When we took our leave from watching the farinha process, we walked another long distance back to their pousada to see some of their artisan goods, honeys and bark teas.  We shopped a bit and had yet another snack (we eat CONSTANTly here) and then headed back to our boat to prepare for our beach cookout called a piracaia (peer-uh-KYE-yuh). 

We found a lovely little cove that was breezy and had another sandbar point, giving us a perfect place to bathe in the river, which we very much needed to do. Some ominous dark clouds started to gather and the wind really picked up.  That wind meant that we had NO bugs (unlike last night) but it also meant that the timing was bad for a beach bonfire/cookout.  We decided to move the cookout to tomorrow night and rethink dinner for tonight.  While Louro cooked up fish in the boat, the rest of us lit the wood that we had collected for the bonfire and gathered around it.  Gui somehow started a routine where he would do a dance move and then all of us would mimic what he did.  Then we went around the circle inspiring all kinds of dance moves in each other, giving everyone a chance to set the tone for the whole group at least once.  It was a blast. 

We went ahead and did our reflection while we were all out at the fire and put some thought into our group and what our hopes are for the second half of our trip.  We all felt pretty good about it all and then Dona Odila called us into the boat for dinner.  We ate fish, rice, beans, pasta, salad, collard greens and a dessert of acerola.  We got our plans together for tomorrow and then called it a night.  Tomorrow we leave early to see a reforestation project that started last year and that we visited in its earliest stages.  We’ll see how far things have come and what the future holds at this point.  But for tonight, sleep, and dreams of giant trees and forest spirits . . .

Claudia and Colleen enjoying the Amazonian clay after a long hike through primary forest. The clay is found in an igarappé, the connecting water way between the rivers Arapiuns and Tapajós. The clay helps rejuvenate and moisturize your skin.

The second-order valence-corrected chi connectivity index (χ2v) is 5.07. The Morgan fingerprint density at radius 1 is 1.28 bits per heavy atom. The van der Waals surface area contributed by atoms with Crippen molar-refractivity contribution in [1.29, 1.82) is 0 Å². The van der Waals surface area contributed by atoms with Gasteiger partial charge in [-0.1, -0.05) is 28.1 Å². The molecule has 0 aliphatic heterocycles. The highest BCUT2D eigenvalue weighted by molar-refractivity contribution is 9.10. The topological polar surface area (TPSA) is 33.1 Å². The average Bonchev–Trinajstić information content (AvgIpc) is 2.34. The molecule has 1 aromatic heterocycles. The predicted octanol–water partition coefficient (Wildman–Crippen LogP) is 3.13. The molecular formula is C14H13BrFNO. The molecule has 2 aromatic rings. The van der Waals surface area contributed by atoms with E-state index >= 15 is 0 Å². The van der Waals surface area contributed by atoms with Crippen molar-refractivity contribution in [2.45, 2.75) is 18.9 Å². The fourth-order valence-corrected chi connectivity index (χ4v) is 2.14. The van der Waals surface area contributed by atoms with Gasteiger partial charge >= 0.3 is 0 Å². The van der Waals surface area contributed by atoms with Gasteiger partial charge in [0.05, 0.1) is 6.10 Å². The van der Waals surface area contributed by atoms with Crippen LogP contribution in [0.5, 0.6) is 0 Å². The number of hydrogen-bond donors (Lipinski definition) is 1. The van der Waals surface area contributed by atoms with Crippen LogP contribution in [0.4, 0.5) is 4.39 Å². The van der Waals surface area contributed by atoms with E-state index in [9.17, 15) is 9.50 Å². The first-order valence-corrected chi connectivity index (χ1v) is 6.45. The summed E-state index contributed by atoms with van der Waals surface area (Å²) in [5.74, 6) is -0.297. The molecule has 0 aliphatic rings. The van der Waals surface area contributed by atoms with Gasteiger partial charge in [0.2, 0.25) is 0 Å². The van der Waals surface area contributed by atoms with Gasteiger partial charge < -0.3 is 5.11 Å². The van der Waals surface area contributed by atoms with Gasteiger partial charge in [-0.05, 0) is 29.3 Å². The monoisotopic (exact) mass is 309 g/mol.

After hiking in the primary forest for two hours, we reached a lookout point, where we could see the Tapajós River. Along the way, we saw monkeys, butterflies, and ate larvae.

We learned how manioc is turned into farinha. First, they soak the manioc in water and grind it. Then, they squeeze out the excess water, sift the solid manioc, and cook it on an open stove (shown above).

The Castanheira is a tree that produces the Brazil nut. Here, it is known as the Pará nut because we are in the state of Pará.

This morning, Julius captured a breathtaking sunrise.

The Amazon rainforest is just as cool as you think it is. 

Mid-hike selfie #selfiegamestrong 


 Sifting manioc to make farinha, a Brazilian staple.

Bom día, my dudes! 

The Amazon rainforest is even prettier the second time around.    

1st step of Farinha: The locals of Atodi walked us through making farinha, a product of manioc.  The first step is to soak the picked manioc in a bucket of water to remove the toxins from the root. As seen in this photo the pealed manioc is run through a homemade grinder to break it down to the right consistency. 

Açai anyone? The trail requires hikers to keep their focus on the ground but if you were to look up you would see one of the more peaceful sights.

Final step of Farinha: After the manioc is fully processed and drained, it moves to the final step of being toasted.  They use a large wood fired hot plate to roast the manioc to a crunchy texture that is pleasing to the locals. A family of five in Atodi will spend an entire day to make their weekly supply, which weighs about 100 pounds.

Rainforest View: The final look out of our 7-mile rainforest hike, highlighted the primary and secondary parts of the rainforest. In the distance you can see the Rio Arapiuns.

Sunrise in the Amazon: Although the feeling and sound of the boat motor woke us abruptly at 6am, we were greeted by a breathtaking sunrise.